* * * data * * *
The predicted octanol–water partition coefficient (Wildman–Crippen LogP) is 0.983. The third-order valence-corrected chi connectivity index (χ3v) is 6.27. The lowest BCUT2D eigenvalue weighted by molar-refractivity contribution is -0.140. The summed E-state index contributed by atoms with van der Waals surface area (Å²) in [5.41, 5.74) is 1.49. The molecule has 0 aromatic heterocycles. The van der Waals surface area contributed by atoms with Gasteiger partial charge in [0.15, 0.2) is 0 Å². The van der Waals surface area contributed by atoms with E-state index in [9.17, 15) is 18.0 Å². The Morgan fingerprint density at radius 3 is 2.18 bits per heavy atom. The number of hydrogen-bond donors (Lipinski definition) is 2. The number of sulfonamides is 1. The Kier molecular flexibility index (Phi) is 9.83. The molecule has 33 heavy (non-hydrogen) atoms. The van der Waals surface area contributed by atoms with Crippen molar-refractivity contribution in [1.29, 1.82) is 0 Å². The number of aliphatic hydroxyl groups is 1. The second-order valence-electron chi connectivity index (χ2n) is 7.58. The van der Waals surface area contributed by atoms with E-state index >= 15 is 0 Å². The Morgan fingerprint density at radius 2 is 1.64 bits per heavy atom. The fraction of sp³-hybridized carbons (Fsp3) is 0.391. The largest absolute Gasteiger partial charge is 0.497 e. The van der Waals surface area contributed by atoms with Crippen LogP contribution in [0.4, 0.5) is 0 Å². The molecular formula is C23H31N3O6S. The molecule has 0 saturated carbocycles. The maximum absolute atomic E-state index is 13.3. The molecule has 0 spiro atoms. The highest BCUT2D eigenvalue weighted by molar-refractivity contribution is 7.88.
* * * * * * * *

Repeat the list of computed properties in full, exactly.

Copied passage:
The predicted octanol–water partition coefficient (Wildman–Crippen LogP) is 0.983. The third-order valence-corrected chi connectivity index (χ3v) is 6.27. The lowest BCUT2D eigenvalue weighted by molar-refractivity contribution is -0.140. The summed E-state index contributed by atoms with van der Waals surface area (Å²) in [5.41, 5.74) is 1.49. The molecule has 0 aromatic heterocycles. The van der Waals surface area contributed by atoms with Gasteiger partial charge in [0.15, 0.2) is 0 Å². The van der Waals surface area contributed by atoms with E-state index in [9.17, 15) is 18.0 Å². The Morgan fingerprint density at radius 3 is 2.18 bits per heavy atom. The number of hydrogen-bond donors (Lipinski definition) is 2. The number of sulfonamides is 1. The Kier molecular flexibility index (Phi) is 9.83. The molecule has 33 heavy (non-hydrogen) atoms. The van der Waals surface area contributed by atoms with Crippen molar-refractivity contribution in [1.29, 1.82) is 0 Å². The number of aliphatic hydroxyl groups is 1. The second-order valence-electron chi connectivity index (χ2n) is 7.58. The van der Waals surface area contributed by atoms with E-state index >= 15 is 0 Å². The Morgan fingerprint density at radius 2 is 1.64 bits per heavy atom. The fraction of sp³-hybridized carbons (Fsp3) is 0.391. The largest absolute Gasteiger partial charge is 0.497 e. The van der Waals surface area contributed by atoms with Crippen LogP contribution in [0.4, 0.5) is 0 Å². The molecular formula is C23H31N3O6S. The molecule has 0 saturated carbocycles. The maximum absolute atomic E-state index is 13.3. The molecule has 0 spiro atoms. The highest BCUT2D eigenvalue weighted by molar-refractivity contribution is 7.88.